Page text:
© Copyright Colin Smith and licensed for reuse under this Creative Commons Licence
Peak Season: Crowds on the banks of the River Dove [31]
Image © 2009 Copyright Colin Smith and licensed for reuse under this Creative Commons Licence, Courtesy of Geograph.co.uk

This recurring theme of throngs of visitors spoiling the experience continues to be mentioned by the authors of more modern guides:
Certainly [Dovedale is] renowned for [its] beauty and popularity, but often crowds of people can detract from the finest features. [32]
Fortunately the donkeys, their owners and the ginger beer and lemonade vendors are long gone.

Acknowledgements

Thanks are due to Nigel Aspdin for once again delving into his family photo collection to provide another fascinating Photo-Sleuth topic. I am indebted to John Bradley who has, as always, most generously responded to my requests for images to illustrate this article. I'm very grateful for his kind permission to reproduce images of the very fine images of stereoviews and albumen prints from his collection.

References

[1] Photograph of family group on excursion with donkeys, Dovedale, by Bull & Hawkins of Ashbourne, undated, Collection of Nigel Aspdin.

[2] Dovedale, Wikipedia.

[3] Payne, Brett (2005) Robert Bull Senior & Robert Bull Junior, of Ashbourne, Derbyshire Photographers' Profiles.

[4] 1881 Census of Congleton, Cheshire, England, The National Archives Ref. RG11/3534/30/8/47, Courtesy of Ancestry.com.

[5] Jones, G.A. & G. (1995) Professional Photographers in Cheshire 1849-1940, Bath, England: Royal Photographic Society Historical Group, The PhotoHistorian Supplement, No. 108.

[6] 1891 Census of Thelwall Lane, Latchford, Cheshire, England, The National Archives Ref. RG12/3081/115/1/6, Courtesy of Ancestry.com.

[7] 1901 Census of Lock Lane, Partington, Cheshire, England, The National Archives Ref. RG13/3327/63/2/16, Courtesy of Ancestry.com.

[8] Storer, J.S. & Greig, J. (1807) Antiquarian and topographical cabinet, Vol. 1, London: Clarke, Carpenter & Symonds, Google Books.

[9] Evans, John (1805) The Juvenile Tourist, or excursions through various parts of the island of Great Britain, London: James Cundee, p.220, Google Books.

[10] Moule, Thomas (1830) Great Britain illustrated: a series of original views, London: Charles Tilt.

[11] The Isaac Walton Hotel, Dovedale, Stereoview, Undated, but probably taken c.1856-1859, Sedgefield's English Scenery No. 720, Collection of John Bradley.

[12] Anon (1864) Peaks and Dales in Derbyshire, Part I, in "Bentley's miscellany, Volume 55," p.323, London: Chapman & Hall, Google Books.

[13] A couple walking at Dovedale, Tinted stereoview, untitled and undated, but probably taken c.1856-1859, by unidentified photographer, Collection of John Bradley.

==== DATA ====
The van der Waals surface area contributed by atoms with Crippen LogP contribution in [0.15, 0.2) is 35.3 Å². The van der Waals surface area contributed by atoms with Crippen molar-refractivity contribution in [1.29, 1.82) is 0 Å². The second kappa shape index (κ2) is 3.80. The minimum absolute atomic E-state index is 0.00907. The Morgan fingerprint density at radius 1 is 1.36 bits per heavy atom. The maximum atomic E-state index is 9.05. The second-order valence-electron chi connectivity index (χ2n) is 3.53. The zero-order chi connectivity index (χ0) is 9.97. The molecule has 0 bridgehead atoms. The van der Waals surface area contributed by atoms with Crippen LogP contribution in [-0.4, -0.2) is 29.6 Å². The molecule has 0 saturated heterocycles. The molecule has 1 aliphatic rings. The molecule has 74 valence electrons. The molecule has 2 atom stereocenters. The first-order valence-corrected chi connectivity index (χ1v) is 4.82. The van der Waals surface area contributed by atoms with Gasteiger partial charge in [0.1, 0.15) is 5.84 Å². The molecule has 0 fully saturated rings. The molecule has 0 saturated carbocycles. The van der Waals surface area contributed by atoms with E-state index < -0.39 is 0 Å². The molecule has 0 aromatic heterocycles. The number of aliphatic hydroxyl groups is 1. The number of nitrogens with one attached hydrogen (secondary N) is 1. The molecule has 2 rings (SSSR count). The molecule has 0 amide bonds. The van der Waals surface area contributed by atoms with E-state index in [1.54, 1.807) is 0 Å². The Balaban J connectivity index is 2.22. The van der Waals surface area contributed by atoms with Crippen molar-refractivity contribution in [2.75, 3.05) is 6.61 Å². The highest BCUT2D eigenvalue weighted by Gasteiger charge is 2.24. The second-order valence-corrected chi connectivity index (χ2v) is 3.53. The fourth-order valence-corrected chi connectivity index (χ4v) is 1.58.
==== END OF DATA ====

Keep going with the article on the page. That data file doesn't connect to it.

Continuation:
[14] Craven, Maxwell (ed.)(1993) Keene's Derby, Derby, England: Breedon Books, 215p.

[15] The Stepping Stones, Dovedale, Stereoview, Undated, but probably taken c.1856-1859, by Poulton & Co. of London, Collection of John Bradley.

[16] The Stepping Stones, Dovedale, Stereoview, Undated, but probably taken c.1860-1865, by unidentified photographer, Collection of John Bradley.

[17] Group at Lion Head Rock, Dovedale, Stereoview, Undated, but probably taken c.1864-1869, by unidentified photographer, Collection of John Bradley.

[18] Anon (1864) Pleasure Excursion to Dovedale, Nottinghamshire Guardian, Issue 962, 24 June 1864, 19th Century British Library Newspapers, Gale CENGAGE Learning.

[19] Group at Dove Holes, Dovedale, Stereoview, Undated, but probably taken c.1870-1875, by John Latham of Matlock Bath, Collection of John Bradley.

[20] Anon (1875) How to see the Derbyshire Peak, Gardener's Magazine, in "The Derby Mercury," Issue 8394, 18 August 1875, 19th Century British Library Newspapers, Gale CENGAGE Learning.

[21] Anon (1882) A Tour of Wheels (by Local Riders), The Newcastle Courant, Issue 10835, 1 September 1882, 19th Century British Library Newspapers, Gale CENGAGE Learning.

[22] Marston, Edward (1884) An amateur angler's days in Dove Dale, or How I spent my three weeks' holiday, London: Sampson Low, Marston, Searle & Rivington, Archive.org.

[23] Bedding, Thomas (1889) History of the Photographic Convention of the UK, British Journal of Photography, on Alfred Seaman and the PCUK, by John Bradley

[24] The Stepping Stones, Dovedale, Colourised Postcard No. 10464 by Valentine & Sons, Undated.

[25] Extract from British Journal of Photography, July 22nd 1904, courtesy of John Bradley

[26] Dovedale, c.1911, Multiview colourised postcard by unknown publisher, postmarked 1911.

[27] Anon (n.d.) The AA Road Book of England and Wales, London: The Automobile Association, p.333, Courtesy of Nigel Aspdin.

[28] Mutton, F.C. (1939) The Penguin Guides: Derbyshire, Harmondsworth, Middlesex: Penguin Books, p.116.

[29] Dovedale, c.1905-1915, Sepia postcard by R. & R. Bull of Ashbourne.

[30] Drabble, Phil (1948) Staffordshire, London: R. Hale, Google Books.

[31] Peak Season, Digital photograph by Colin Smith, 2009, Courtesy of Geograph.co.uk

[32] Spencer, Brian & Porter, Lindsey (1972) The Dove and Manifold Valleys, including Dovedale, Moorland, 52p.